Bruce Springsteen Gets Loose on 'The Rising' Tour

Set-list surprises on second leg of yearlong tour

October 31, 2002
Bruce Springsteen and Steven Van Zandt
Bruce Springsteen and Steven Van Zandt

Business is booming on the second leg of Bruce Springsteen's Rising tour, which kicked off September 22nd in Denver. The thirty-four-date outing is expected to earn around $40 million, with tickets priced at a relatively low seventy-five dollars. A longer run is planned for next spring and summer.

On the first leg, Springsteen didn't tinker much with the twenty-two-song set unveiled opening night in East Rutherford, New Jersey. Now he's loosening up. In Milwaukee on September 27th, Springsteen and the E Street Band revved up Chuck Berry's "Little Queenie" as a surprise encore in homage to a Milwaukee night in 1975 that none of the E Streeters will ever forget.

"There was a bomb scare, so we had to clear out the show for a few hours," guitarist Steve Van Zandt recalls. "We went back onstage at midnight – it was the only time we ever played absolutely drunk. We threw out the set list, and 'Little Queenie' was the first thing we played. It was the best show we ever did. So when we did it the other night in Milwaukee, it was one of those, 'Who would remember this?' moments for us and the fans."

A few days earlier, on September 23rd, Springsteen paraded, in Elvis shades and fake sideburns, through a small party in Denver for his fifty-third birthday. Though his Elvis hasn't made an appearance onstage, Eddie Vedder did show up in Chicago on September 25th. The native of Evanston, Illinois, joined the E Streeters to sing "My Hometown," with Springsteen chiming in on harmonies. "We're doing a sound check, and look who walks in," Van Zandt says. Vedder was in town visiting relatives after Pearl Jam opened for the Who two nights earlier.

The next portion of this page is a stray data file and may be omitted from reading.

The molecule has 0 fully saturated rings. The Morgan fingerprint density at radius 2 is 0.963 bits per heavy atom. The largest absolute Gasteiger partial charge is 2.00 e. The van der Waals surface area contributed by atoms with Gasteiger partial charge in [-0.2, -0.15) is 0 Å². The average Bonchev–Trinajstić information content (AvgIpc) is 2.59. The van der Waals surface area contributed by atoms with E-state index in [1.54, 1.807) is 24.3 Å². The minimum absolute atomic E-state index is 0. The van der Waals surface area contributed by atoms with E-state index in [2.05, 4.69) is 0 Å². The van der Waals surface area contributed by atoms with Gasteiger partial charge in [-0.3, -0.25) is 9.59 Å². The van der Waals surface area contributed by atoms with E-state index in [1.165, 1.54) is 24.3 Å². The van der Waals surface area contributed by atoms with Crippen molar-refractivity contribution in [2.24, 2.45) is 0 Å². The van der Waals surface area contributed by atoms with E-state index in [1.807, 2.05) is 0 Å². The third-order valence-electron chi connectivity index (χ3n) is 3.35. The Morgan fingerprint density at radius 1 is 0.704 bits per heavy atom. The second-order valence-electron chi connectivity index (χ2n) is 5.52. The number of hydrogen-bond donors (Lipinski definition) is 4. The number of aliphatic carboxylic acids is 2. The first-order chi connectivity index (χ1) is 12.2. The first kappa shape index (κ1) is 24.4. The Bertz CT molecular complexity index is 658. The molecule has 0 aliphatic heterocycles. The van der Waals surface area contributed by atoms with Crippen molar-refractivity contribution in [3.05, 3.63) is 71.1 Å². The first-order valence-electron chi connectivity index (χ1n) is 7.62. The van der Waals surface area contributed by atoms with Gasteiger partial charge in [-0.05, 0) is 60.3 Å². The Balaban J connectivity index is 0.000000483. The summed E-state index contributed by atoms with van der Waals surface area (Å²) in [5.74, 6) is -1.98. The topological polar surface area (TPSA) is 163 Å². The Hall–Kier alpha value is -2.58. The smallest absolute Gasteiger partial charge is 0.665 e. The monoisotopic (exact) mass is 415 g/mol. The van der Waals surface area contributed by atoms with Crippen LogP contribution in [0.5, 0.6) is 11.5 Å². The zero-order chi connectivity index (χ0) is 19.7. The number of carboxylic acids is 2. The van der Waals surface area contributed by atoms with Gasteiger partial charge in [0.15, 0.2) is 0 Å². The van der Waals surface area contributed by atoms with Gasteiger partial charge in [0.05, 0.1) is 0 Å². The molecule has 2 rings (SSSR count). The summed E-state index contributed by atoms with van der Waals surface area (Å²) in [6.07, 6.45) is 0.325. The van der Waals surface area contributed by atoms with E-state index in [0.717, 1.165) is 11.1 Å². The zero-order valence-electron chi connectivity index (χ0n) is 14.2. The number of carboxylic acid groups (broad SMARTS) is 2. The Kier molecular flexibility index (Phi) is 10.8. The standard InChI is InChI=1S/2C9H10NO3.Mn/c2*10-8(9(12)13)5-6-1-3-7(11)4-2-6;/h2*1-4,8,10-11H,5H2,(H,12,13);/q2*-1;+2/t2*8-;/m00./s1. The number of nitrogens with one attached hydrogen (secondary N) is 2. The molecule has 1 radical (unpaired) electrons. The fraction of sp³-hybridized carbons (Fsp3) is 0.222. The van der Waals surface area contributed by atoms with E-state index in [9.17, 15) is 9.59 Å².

In contrast to the 1999-2000 reunion tour of Springsteen and the E Street Band, which surveyed 130 songs spanning the decades, the current tour is focusing on The Rising. "After the last tour, we had to come back with something new, or else retire," Van Zandt says. "It's risky – it's very rare for an arena show to be focused so much on a new album – but the audience isn't just tolerating the new stuff. They're coming to hear it."

Van Zandt says changes in the set will keep coming. "Check with us in a few more weeks," he says, "because it's gonna keep changing. I don't understand some of those bands who do exactly the same songs, the same moves, and they have all this production built into it so they can't change anything. We never stop trying to make it better."

This story is from the October 31st, 2002 issue of Rolling Stone.

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